LOGIA is published quarterly by The Luther Academy.
Latest from LOGIA
Issues relating to body and soul are being discussed throughout society and the church today. Questions about gender, identity, and sexuality are fiercely debated in various forums with wildly different conclusions. Of particular import in these discussions are the underlying presuppositions of anthropology.
The January 2019 issue of The Day Star Journal carried an article by the Rev. Dr. Norman Metzler, a professor of theology (emeritus) at Concordia University, Portland, under the title “Sanctity of Life: the Complexities of the Abortion Issue.” In this article, Prof. Metzler moves rather quickly from “problem pregnancies” to an argument to keep abortions “legal and therefore medically safe and responsible” (p. 1). While there is much in Metzler’s article that needs to be critiqued, I wish to dwell on a single assumption rooted in a deeply flawed anthropology.
Restlessness. Easily distracted by extraneous stimuli. Diffi- culty in sustaining attention in tasks. Frequent shifts from one uncompleted activity to another. Often talking excessively. Can symptoms attributed to Attention Deficit Disorder (ADD) be characterized in the demeanor of a congregation?
Throughout the course of their theological studies, it is likely that many American Lutheran pastors and academic theologians have come across the name Ferdinand Christian Baur (1792–1860). It is also likely that some have even heard of Baur’s dialectical interpretation of the Petrine and Pauline division within early Christian history. It is unlikely, however, that many have had the opportunity to read any of Baur’s theological writings, or any secondary literature about Baur. Until the last decade, only a handful of Baur’s texts had been translated into English and most of these translations, dating from the late nineteenth century, were out-of-print.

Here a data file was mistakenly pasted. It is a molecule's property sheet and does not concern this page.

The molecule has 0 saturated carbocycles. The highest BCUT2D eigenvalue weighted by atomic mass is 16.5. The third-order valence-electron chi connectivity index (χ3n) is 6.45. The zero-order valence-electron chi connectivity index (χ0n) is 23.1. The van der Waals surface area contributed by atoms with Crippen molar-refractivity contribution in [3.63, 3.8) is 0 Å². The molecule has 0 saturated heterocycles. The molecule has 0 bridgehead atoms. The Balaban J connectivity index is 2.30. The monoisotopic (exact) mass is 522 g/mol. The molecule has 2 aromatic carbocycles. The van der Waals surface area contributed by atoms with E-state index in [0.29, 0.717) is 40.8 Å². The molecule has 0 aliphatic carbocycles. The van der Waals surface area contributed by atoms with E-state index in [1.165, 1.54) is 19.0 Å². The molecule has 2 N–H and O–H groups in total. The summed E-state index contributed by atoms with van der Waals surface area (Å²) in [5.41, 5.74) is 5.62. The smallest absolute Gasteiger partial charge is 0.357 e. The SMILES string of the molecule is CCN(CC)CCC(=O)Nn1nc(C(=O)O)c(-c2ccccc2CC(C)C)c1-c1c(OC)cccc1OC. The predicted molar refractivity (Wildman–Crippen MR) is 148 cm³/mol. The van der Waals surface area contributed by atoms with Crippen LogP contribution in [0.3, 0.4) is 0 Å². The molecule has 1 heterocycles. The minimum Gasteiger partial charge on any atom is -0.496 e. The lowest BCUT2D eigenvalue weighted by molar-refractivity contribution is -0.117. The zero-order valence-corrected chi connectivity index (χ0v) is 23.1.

David A. Covington is an artist-theologian who is passionate about both music and Christian discipleship. Unfortunately, for quite some time in his life he found these two passions to exist in separate realms, especially within the context of the church. In his search to “live one life rather than two separate ones, one in music and one in theology” (21), he was led later to seminary to study “what the Bible has to say about the power of music, about all beauty, all passions [aesthetics]” (21). He was in search of a way past the long-standing separation of theology and aesthetics—a dichotomy he argues is “unnecessary, even harmful” (49). This book is the result of that search.
The philosopher Alasdair MacIntyre, and more recently the Roman Catholic Reformation scholar Brad Gregory, have argued that the Protestant Reformation rejected natural law theory, as well as virtue ethics. In particular, Gregory has asserted that the failure of modern Western society to train people in virtue is an indirect legacy of the Reformation. Believing humans were dead in sin, the Magisterial Reformers held that it was pointless to inculcate virtue in them.